Longitudinal interstitial voids commonly exist between trough 24 and ridge 28. While the voids do not necessarily interfere with the airtight seal between the sides of fastener strip 10, the voids permit air flow longitudinally along trough 24 and ridge 28. Fastener strip 10 is composed of a material that becomes progressively more fluid with increasing temperature, hereinafter referred to as a “thermoplastic” material.

FIG. 6 depicts first stage 256 of apparatus 200 of the present invention for sealing portions of a prior art fastener strip, such as thermoplastic fastener strip 10 shown in FIGS. 17–19. First stage 256 of apparatus 200 includes vibrator 220 for vibrating a portion of fastener strip 10 to produce a relatively more malleable portion 212, best seen in FIG. 9. FIG. 6 also shows anvil 230, which supports fastener strip 10 from below during the vibrating, and four pneumatic piston and cylinder assemblies 202. The use of four pneumatic pistons 202 assures that the anvil 230 is properly aligned and level, and also helps direct more of the energy from vibrator 220 to the fastener strip, rather than causing the anvil 230 to vibrate. First stage 256 is positioned at location 258, which is a short distance away from second stage 276, third stage 296, fourth stage 316 and fifth stage 320 (best seen FIG. 11) of apparatus 200.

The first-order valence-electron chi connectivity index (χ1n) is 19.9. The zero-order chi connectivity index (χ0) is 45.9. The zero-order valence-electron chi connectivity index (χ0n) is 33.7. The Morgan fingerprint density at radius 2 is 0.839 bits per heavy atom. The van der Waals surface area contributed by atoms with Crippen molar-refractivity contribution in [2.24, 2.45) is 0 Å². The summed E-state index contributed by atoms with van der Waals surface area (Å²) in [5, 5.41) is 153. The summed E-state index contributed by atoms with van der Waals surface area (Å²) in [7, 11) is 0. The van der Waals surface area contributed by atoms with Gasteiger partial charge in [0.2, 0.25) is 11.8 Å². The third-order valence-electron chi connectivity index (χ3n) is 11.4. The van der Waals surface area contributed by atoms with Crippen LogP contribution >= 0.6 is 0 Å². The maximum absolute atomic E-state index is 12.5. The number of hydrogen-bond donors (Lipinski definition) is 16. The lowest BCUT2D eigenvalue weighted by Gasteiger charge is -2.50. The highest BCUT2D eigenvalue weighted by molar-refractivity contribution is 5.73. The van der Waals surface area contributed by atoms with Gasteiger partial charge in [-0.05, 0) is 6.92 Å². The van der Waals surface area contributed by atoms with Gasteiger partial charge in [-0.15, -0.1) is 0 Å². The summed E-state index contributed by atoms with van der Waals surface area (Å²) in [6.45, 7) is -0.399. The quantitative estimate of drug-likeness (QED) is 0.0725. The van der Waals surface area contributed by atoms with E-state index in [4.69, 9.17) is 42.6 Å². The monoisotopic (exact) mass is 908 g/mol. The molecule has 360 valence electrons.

Vibrator 220, illustrated in FIG. 7, includes pneumatic actuator 231, ultrasonic horn or resonator 233 and first matrix 240. Actuator 231 receives compressed air and provides energy to vibrator 220 in the form of mechanical vibrations in the range of about 10,000 to about 100,000 cycles per second, more preferably at least about 20,000 cycles per second. Horn or resonator 233 focuses and intensifies the vibrations at first matrix 240, which is a single, integral unit with horn 233.